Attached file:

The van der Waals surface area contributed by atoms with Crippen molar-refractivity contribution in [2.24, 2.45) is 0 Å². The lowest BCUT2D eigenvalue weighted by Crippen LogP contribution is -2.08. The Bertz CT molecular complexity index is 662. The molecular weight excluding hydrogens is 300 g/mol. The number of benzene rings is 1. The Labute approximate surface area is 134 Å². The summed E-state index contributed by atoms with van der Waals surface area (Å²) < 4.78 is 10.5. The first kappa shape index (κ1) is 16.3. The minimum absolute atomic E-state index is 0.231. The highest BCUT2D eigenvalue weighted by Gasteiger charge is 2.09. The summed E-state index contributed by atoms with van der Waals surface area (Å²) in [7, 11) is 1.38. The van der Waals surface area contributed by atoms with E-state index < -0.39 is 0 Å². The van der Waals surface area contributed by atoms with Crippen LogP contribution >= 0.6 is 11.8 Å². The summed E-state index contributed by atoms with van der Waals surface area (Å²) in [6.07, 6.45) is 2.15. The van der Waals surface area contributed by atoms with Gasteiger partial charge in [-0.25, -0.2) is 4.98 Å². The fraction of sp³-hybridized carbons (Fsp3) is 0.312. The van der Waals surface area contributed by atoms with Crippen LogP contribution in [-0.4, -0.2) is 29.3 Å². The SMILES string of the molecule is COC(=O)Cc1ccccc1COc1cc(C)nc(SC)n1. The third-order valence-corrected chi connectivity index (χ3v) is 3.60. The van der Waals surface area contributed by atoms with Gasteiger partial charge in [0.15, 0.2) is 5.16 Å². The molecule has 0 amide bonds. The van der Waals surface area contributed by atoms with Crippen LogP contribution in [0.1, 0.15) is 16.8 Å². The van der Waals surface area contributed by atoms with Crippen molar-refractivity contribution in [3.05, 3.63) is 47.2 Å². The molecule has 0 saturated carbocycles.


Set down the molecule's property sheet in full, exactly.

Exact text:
The van der Waals surface area contributed by atoms with Crippen molar-refractivity contribution in [2.24, 2.45) is 0 Å². The lowest BCUT2D eigenvalue weighted by Crippen LogP contribution is -2.08. The Bertz CT molecular complexity index is 662. The molecular weight excluding hydrogens is 300 g/mol. The number of benzene rings is 1. The Labute approximate surface area is 134 Å². The summed E-state index contributed by atoms with van der Waals surface area (Å²) < 4.78 is 10.5. The first kappa shape index (κ1) is 16.3. The minimum absolute atomic E-state index is 0.231. The highest BCUT2D eigenvalue weighted by Gasteiger charge is 2.09. The summed E-state index contributed by atoms with van der Waals surface area (Å²) in [7, 11) is 1.38. The van der Waals surface area contributed by atoms with E-state index < -0.39 is 0 Å². The van der Waals surface area contributed by atoms with Crippen LogP contribution >= 0.6 is 11.8 Å². The summed E-state index contributed by atoms with van der Waals surface area (Å²) in [6.07, 6.45) is 2.15. The van der Waals surface area contributed by atoms with Gasteiger partial charge in [-0.25, -0.2) is 4.98 Å². The fraction of sp³-hybridized carbons (Fsp3) is 0.312. The van der Waals surface area contributed by atoms with Crippen LogP contribution in [-0.4, -0.2) is 29.3 Å². The SMILES string of the molecule is COC(=O)Cc1ccccc1COc1cc(C)nc(SC)n1. The third-order valence-corrected chi connectivity index (χ3v) is 3.60. The van der Waals surface area contributed by atoms with Gasteiger partial charge in [0.15, 0.2) is 5.16 Å². The molecule has 0 amide bonds. The van der Waals surface area contributed by atoms with Crippen LogP contribution in [0.1, 0.15) is 16.8 Å². The van der Waals surface area contributed by atoms with Crippen molar-refractivity contribution in [3.05, 3.63) is 47.2 Å². The molecule has 0 saturated carbocycles.